1. True “Champagne” only comes from Champagne: There are sparkling wines from all over the world, but…they are not Champagne.
2. World History for 40 Please: Champagne is where French Kings were crowned and the scene of many decisive battles. As Churchill said “"Remember, gentlemen, it's not just France we are fighting for, it's Champagne!"
3. Pronounce it “Rhanz” and You’ll Sound Very French: Reims, the Capital of Champagne is not “Reemz” as any anglophones would expect.
4. There Are Over 4,000 Champagne Houses: If you lived in Paris you’d zip up to Champagne on weekends and fill your vintage Citroen full of treasures from small but revered family estates. (In the US 95% of consumption is mass-producers like Moet, Veuve Cliquot, etc)
5. Just Three Grapes: By definition, Champagne is made from Chardonnay, Pinot Noir, and/or Pinot Meunier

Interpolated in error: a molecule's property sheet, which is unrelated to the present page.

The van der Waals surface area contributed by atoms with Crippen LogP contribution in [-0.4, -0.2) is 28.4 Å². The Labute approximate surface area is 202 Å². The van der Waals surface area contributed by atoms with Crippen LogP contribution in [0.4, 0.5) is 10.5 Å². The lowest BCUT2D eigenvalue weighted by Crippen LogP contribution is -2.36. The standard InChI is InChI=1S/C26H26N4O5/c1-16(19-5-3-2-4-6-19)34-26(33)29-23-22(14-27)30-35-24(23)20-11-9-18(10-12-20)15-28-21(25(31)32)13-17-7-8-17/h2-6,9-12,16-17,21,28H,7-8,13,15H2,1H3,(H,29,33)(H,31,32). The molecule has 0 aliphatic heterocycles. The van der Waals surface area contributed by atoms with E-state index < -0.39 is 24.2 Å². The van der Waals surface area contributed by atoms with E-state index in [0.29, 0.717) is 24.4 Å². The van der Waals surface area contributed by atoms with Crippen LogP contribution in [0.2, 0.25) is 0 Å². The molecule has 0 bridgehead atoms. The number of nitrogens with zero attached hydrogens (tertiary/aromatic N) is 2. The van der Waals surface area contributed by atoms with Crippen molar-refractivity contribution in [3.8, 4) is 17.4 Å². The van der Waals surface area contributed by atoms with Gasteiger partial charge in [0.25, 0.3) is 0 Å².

6. All Champagnes are not alike: Not only are there different styles, (blanc de blancs, rose, blanc de noir, etc…), the terroir (aka soil plus micro-climate), the artistry of the winemaker, and maturation make each Champagne unique.
7. Party Basics: Assume 96 flutes per bottle, in a Balthazar, that is – otherwise assume 6! Serve at 40-45 degrees. Unexpected guests? You can chill a bottle in 20 minutes in an “ice bath” (½ ice, ½ water).
8. The Sigh of a French Woman. Opening a Bottle 101: Point bottle away from the chandelier or the pretty painting by Monet, remove muselet (the wire you can make a chair out of later), cover cork with tea towel, hold at 45 degrees and slowly turn the bottle (not the cork,). A gentle sigh vs. explosion please…
9. Serving Champagne: Just remember the quote ”one holds a bottle of red wine by the neck, a woman by the waist, and a bottle of Champagne by the derriere”. Filling glasses is done by holding the bottle at the end with your thumb in the punt. Tilt the glass, and pour in very, very slowly…perhaps even stopping once or twice. Fill glasses ¾ full.
10. Sabrage, The Ultimate Party Trick: Sabering a la Napoleon takes practice…and perhaps a plastic surgeon. If you insist on trying, visit “Opening a bottle 301”.